In the early days of San Francisco Mr. Woodward, the founder of his place of public resort, had kept the What Cheer Hotel for many years during the wild frenzy of its gold-hunting mania. Prospering in business he there founded what now constitutes the basis of this wonderful place of popular amusement— his museum, which he moved to his private residence on quitting the hotel business. During the national struggle of 1861-64 the expense of sending troops to the front placed California necessarily in the rear of her quota.

But if nature placed her beyond the reach of the fighting front she forgot not her equally important duties of healing and nurturing in the rear, as her quota to the sanitary fund at the close of the war bore ample testimony. In raising the needful funds Mr. Woodward took a prominent part, and the use to which he put his private property in aid of the patriotic movement may be said to be the advent of one of the lions of this wonderful city. In April, 1884, I visited this place, and for admittance fee of twenty-five cents feasted my eyes with more sights than memory will serve to enumerate. Overlooking the museum for another day I am struck with the healthy appearance of all the specimens of zoology, particularly the lioness and her three cubs, the amusing variety of the monkey tribe, and the goat carriage, riding swings, and other amusements for youth in this arena, the camera obscura and the circular boat, the wonders of the aquarium and piscatorial variety and propagation, and the ingenious subterraneous methods of displaying the specimens of the aquatic school.

Now the bell rings and thousands throng to see the drama. Here the ear-splitting sounds of a thousand throats of Young America startle the stranger, and at the same time fill him with surprise that notwithstanding the latitude given to youth the order of the theater is good. The performance is light and fair, but such a pair of acrobats I never beheld. If there was a bone left in their bodies it would be a puzzle to locate it.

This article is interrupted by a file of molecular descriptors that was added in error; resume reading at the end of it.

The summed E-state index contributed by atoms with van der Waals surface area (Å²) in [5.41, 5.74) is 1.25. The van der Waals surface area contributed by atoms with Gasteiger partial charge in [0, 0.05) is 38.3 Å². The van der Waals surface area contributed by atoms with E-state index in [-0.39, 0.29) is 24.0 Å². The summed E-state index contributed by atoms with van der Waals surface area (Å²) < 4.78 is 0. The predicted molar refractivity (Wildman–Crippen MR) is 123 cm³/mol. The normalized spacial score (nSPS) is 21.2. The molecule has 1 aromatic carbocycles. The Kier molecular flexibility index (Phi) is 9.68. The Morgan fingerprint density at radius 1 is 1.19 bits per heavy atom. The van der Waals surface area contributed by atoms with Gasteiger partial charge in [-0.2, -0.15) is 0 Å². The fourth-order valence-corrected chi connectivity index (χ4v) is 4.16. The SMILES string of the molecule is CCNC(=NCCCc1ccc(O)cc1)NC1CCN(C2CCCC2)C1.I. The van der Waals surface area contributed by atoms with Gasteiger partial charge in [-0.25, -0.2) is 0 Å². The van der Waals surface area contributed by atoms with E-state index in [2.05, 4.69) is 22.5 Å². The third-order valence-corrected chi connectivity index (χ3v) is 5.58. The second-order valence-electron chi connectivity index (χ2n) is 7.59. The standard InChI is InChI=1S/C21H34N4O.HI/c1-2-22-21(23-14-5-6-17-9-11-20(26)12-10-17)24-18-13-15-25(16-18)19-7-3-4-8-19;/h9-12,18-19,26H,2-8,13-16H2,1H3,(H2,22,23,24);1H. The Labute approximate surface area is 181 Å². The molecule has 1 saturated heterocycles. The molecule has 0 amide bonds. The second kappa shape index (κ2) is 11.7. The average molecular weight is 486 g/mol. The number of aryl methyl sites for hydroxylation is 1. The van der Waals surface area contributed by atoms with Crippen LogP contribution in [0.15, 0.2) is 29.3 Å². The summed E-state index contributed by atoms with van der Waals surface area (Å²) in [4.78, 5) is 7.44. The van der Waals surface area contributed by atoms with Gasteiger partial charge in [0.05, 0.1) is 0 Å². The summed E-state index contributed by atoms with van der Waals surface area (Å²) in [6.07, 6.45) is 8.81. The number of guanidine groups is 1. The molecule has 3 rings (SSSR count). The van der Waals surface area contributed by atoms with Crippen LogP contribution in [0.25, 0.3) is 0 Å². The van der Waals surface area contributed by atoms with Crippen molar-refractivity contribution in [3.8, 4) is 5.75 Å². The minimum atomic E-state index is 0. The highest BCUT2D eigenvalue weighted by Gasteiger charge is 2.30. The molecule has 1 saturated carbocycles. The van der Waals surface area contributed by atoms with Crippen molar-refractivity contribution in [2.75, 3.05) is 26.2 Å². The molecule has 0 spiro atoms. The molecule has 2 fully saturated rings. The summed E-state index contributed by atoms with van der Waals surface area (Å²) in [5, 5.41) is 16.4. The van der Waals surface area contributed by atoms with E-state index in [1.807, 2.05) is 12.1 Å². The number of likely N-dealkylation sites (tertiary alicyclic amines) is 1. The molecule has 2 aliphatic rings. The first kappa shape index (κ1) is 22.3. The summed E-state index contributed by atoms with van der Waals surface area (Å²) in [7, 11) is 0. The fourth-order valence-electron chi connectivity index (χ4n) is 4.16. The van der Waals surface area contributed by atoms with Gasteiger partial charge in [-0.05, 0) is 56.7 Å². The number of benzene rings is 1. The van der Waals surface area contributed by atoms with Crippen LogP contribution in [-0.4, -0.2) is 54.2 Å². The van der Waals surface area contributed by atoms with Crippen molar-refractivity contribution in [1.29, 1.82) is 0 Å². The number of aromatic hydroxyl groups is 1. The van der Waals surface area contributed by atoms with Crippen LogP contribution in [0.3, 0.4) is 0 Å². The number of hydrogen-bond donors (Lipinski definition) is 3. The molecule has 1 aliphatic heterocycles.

We then repair to the music hall, where, in addition to good vocal and instrumental music, the outward man can be refreshed with the choicest viands and beverages, after which we take a general view of the fascinating spot in all its richest spring beauty, and on our way to the gate call on the sea lions, the monstrous alligators, and other wonders of the deep. Surcharged with the perfume of ten thousand flowers, we make our exit, and feel like treating ourselves to another visit to this municipal blessing. On the 5th of October, 1883, we spent a very pleasant day on board the Enos Soule, a fine ship at anchor in the bay, where she had Iain awaiting a charter for many months (an evidence of the extraordinary depression of the period of mercantile interests). The day was fine, the light wind approaching the ship favorable, and the entertainment on board sumptuous. Mrs. Captain Laurens, the friend of my daughter, generally accompanied her husband on his voyages to distant parts of the globe.

The menu reflected credit alike on the caterer and (Wing Hi) the cook, who, with the mate and carpenter, was the only man retained on board. The carpenter (Israel Pearson) was communicative, and I took an interest in his yarns, particularly the one following of the polite attention of the redoubtable Captain Semmes, of the Alabama, of rebellious fame. "In October, 1862," said Israel, " I was carpenter on board the La Fayette, Captain Small (brother to Mrs. Laurens). She was a fine ship, two years old, built in Freeport, Maine. We were three days out of New York harbor, laden with wheat, flour and lard, for Glasgow, when we had the misfortune to fall under the lynx eye of Semmes, whose first salutation (a shot across our bows) not being answered sufficiently prompt to please the man of power, his second shot came too near to our cut-water to be pleasant. We hove to; he boarded us, and placed our crew in the mortifying position of prisoners on board of his corsair craft to witness our good ship La Fayette, blessing-bound with her precious cargo, sunk before our eyes, in dire memento of our suicidal war, the natural result of unhallowed ambition."